Trowa Theatre in Changjiji sits on government land. The land, measuring 19,432.56 square feet, was leased to a businessman in 2001 to build an entertainment center.
In 2006, the government approved the transfer of the lease to another businessman. And increased lease rent from Nu 2 per sft per annum to Nu 42 per sft per annum, which was the amount being charged to other lessees occupying similar property in Thimphu.
The businessman taking over the lease did not sign a lease agreement protesting that the new lease rent was too high. He still has not signed a lease agreement with the government. Nor has he paid lease rent since 2006. The total outstanding lease rent as of last month is about Nu 5.24 million.
The Parliament discussed this case in its 5th and 7th sessions, in 2010 and 2011 respectively, and, on both occasions, decided that the government should resolve the issue in accordance with the laws of the land.
Last Thursday, during the Public Accounts Committee’s report to the National Assembly, Lyonpo Yeshey Zimba, the minister for works and human settlement, reported that his ministry was unable to resolve the issue, and that, as such, he had requested the Land Commission to sell the land to the lessee.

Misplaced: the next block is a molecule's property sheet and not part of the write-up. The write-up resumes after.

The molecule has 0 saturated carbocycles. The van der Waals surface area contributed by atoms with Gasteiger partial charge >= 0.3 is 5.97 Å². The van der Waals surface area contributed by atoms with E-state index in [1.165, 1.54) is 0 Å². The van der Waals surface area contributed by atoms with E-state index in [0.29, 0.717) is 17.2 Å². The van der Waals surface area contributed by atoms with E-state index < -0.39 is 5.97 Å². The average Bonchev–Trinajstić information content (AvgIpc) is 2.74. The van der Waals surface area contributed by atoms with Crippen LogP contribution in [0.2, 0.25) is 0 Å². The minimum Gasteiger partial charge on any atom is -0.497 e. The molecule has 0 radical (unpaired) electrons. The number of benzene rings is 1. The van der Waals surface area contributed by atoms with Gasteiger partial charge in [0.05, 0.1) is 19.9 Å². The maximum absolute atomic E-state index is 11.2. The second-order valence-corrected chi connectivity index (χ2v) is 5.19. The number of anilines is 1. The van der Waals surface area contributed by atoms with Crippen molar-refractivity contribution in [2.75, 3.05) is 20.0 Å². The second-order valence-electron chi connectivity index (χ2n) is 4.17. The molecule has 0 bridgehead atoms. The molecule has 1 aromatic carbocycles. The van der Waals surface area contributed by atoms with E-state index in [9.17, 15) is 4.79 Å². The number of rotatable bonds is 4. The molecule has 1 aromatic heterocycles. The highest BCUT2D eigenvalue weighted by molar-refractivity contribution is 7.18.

The government should answer how a businessman is allowed to run a business on government land, without signing a lease agreement, without paying lease rent, and for so long while violating laws and ignoring regulations. And the government should resolve the issue, even if the case must be forwarded to the court of law, as was recommended by the Public Accounts Committee.
That’s what the government should do. But what the government actually did do, instead, was to send a formal request to the Land Commission to sell the land to the businessman.
What was Lyonpo Yeshey Zimba thinking?
There are many other businesses, in Thimphu and in other parts of our country, which have also leased government land. Wouldn’t selling leased government land to one businessman open the floodgates for other businesses to also buy land that they have leased from the government?
And what about the rule of law? Lyonpo Yeshey Zimba must know that the laws of the land prevent leased government land from being sold. He must know that Section 307 of the Land Act states that:
Under no circumstances shall a land on lease from the Government land or Government Reserved Forests land be converted to ownership right.
Trowa Theatre sits on prime government land. That land belongs to the people of Bhutan. And the people of Bhutan would want to know that their government is protecting their land, not squandering it recklessly.